Monday, November 16, 2009

Got Roasterphobia?

I'm sorry. Clearly I watch too much TV, but there is something about that Perdue Roasterphobia intervention commercial that makes me laugh. I guess it's partly that it's true. Many people do fear roasting large cuts of meat or whole birds and also, whether or not you've ever participated in an actual intervention, there are enough reality shows out there that you might be familiar with the concept. It got me to thinking. With Thanksgiving approaching, why not practice roasting a smaller bird? There's really no difference between roasting a 3 pound chicken and a 14 pound turkey. You just use more butter.

I've roasted plenty of birds in my time, including that albatross, the Thanksgiving Day turkey (not an actual albatross). But, as you can see in the photos below, even I make mistakes. Two weekends ago I decided to roast a chicken because it was a little chilly outside and seemed like the perfect autumn dinner. I also wanted to make some homemade stock for future soups/risottos/stews/etc. Well, while trying to prep the bird and talk on the phone and make a side dish all at the same time, I ended up roasting the bird upside down! Now, if you're not planning to present it on a platter to a room full of guests, it doesn't matter. Some recipes have you roast a bird breast side down for at least half of the cooking time anyway, the theory being that the juices will collect in the breast meat, preventing it from drying out. Roasting a chicken upside down for the entire cooking process is fine, it just won't look all that pretty.

This past weekend I decide to give my roast chicken another go, mostly because I was a little embarrassed by my sad looking bird from the previous weekend. As you can see in photo 2, that bird looks much more familiar. But with regard to being pretty, I should have trussed the legs so that they're not all splayed out, looking like the bird is birthing a whole lemon (or maybe you like that look). Anyway, once again I wasn't presenting it to anyone, so I didn't care. Incidentally, both birds I purchased were kosher and tasted delicious. I was tempted by the cheaper conventional bird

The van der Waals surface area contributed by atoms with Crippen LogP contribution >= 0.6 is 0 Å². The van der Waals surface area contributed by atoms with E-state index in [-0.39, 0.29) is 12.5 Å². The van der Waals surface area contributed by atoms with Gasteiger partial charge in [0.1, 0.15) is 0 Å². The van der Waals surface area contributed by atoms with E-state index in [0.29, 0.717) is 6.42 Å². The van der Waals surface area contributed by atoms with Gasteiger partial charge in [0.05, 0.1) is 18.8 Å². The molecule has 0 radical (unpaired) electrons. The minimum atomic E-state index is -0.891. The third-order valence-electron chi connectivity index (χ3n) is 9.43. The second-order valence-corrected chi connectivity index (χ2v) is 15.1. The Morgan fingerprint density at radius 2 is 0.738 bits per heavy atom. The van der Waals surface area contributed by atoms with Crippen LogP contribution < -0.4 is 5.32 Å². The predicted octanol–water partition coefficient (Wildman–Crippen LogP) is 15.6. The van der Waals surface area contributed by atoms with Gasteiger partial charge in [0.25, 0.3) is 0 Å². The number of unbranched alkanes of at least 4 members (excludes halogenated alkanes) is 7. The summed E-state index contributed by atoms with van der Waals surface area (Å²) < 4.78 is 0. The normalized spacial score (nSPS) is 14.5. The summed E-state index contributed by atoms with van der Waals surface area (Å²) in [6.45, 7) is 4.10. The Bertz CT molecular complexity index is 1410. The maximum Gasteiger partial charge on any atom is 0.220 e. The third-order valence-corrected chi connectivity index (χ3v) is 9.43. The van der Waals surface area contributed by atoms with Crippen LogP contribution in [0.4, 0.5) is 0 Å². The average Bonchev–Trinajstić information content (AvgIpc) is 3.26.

($4 vs. $9 for the kosher!), but I really think you sacrifice flavor. Practice makes perfect!

1. Upside down bird

2. Right side up bird

Whole Roasted Chicken

One 3 1/2-pound chicken, preferably kosher or organic
4 tablespoons unsalted butter, softened
Salt and freshly ground pepper
1 whole lemon, cut in half
2 rosemary sprigs

1. Preheat the oven to 400°F. Pat the chicken dry. Use your hands to carefully loosen the skin from the chicken breasts, thighs, and drumsticks. Spread 3 tablespoons of the butter evenly over the meat under the skin. Rub the remaining butter all over the outside of the chicken.

2. Generously season the chicken all over, including the cavity, with salt and pepper, then stuff the lemon and rosemary into the cavity. Tie the drumsticks together with kitchen twine, if desired. Place the chicken breast side up in a roasting pan. Roast the chicken for 50 - 60 minutes, until golden and an instant-read thermometer inserted in the inner thigh registers 165°. Transfer the chicken to a work surface and let rest for at least 10 minutes. Carve the chicken and serve. Serves 4.

1 comment:

thecatskillkiwi said...

I love me a good ole roasted bird!